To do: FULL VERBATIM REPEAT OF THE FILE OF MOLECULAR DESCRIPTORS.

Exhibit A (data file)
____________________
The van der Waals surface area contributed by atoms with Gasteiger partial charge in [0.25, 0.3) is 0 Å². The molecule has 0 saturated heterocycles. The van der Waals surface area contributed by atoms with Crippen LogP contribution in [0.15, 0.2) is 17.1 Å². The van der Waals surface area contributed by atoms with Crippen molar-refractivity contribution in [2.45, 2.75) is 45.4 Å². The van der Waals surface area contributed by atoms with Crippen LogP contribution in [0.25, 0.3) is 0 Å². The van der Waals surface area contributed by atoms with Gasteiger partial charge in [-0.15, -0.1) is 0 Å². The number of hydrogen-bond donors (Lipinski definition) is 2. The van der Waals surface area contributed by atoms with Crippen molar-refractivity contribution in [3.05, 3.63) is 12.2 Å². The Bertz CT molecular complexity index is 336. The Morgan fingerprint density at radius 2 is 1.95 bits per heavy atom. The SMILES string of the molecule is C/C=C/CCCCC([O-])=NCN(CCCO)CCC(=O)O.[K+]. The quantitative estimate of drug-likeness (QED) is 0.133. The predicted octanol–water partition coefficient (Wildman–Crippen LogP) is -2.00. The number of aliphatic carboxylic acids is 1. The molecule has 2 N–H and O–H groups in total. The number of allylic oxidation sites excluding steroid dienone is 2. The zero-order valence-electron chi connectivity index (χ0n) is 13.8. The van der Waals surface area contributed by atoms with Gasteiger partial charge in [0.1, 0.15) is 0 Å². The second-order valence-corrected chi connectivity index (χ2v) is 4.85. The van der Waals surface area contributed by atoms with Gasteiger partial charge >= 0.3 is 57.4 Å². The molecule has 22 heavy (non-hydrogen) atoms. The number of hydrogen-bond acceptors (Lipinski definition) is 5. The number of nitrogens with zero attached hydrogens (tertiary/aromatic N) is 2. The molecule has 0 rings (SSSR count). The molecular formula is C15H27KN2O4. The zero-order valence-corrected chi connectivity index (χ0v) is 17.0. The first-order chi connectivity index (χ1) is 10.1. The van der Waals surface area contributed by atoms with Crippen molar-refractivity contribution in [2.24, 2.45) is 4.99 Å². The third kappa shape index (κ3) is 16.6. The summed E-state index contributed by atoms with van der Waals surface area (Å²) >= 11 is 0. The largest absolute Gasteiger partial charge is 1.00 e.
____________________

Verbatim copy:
The van der Waals surface area contributed by atoms with Gasteiger partial charge in [0.25, 0.3) is 0 Å². The molecule has 0 saturated heterocycles. The van der Waals surface area contributed by atoms with Crippen LogP contribution in [0.15, 0.2) is 17.1 Å². The van der Waals surface area contributed by atoms with Crippen molar-refractivity contribution in [2.45, 2.75) is 45.4 Å². The van der Waals surface area contributed by atoms with Crippen LogP contribution in [0.25, 0.3) is 0 Å². The van der Waals surface area contributed by atoms with Gasteiger partial charge in [-0.15, -0.1) is 0 Å². The number of hydrogen-bond donors (Lipinski definition) is 2. The van der Waals surface area contributed by atoms with Crippen molar-refractivity contribution in [3.05, 3.63) is 12.2 Å². The Bertz CT molecular complexity index is 336. The Morgan fingerprint density at radius 2 is 1.95 bits per heavy atom. The SMILES string of the molecule is C/C=C/CCCCC([O-])=NCN(CCCO)CCC(=O)O.[K+]. The quantitative estimate of drug-likeness (QED) is 0.133. The predicted octanol–water partition coefficient (Wildman–Crippen LogP) is -2.00. The number of aliphatic carboxylic acids is 1. The molecule has 2 N–H and O–H groups in total. The number of allylic oxidation sites excluding steroid dienone is 2. The zero-order valence-electron chi connectivity index (χ0n) is 13.8. The van der Waals surface area contributed by atoms with Gasteiger partial charge in [0.1, 0.15) is 0 Å². The second-order valence-corrected chi connectivity index (χ2v) is 4.85. The van der Waals surface area contributed by atoms with Gasteiger partial charge >= 0.3 is 57.4 Å². The molecule has 22 heavy (non-hydrogen) atoms. The number of hydrogen-bond acceptors (Lipinski definition) is 5. The number of nitrogens with zero attached hydrogens (tertiary/aromatic N) is 2. The molecule has 0 rings (SSSR count). The molecular formula is C15H27KN2O4. The zero-order valence-corrected chi connectivity index (χ0v) is 17.0. The first-order chi connectivity index (χ1) is 10.1. The van der Waals surface area contributed by atoms with Crippen molar-refractivity contribution in [2.24, 2.45) is 4.99 Å². The third kappa shape index (κ3) is 16.6. The summed E-state index contributed by atoms with van der Waals surface area (Å²) >= 11 is 0. The largest absolute Gasteiger partial charge is 1.00 e.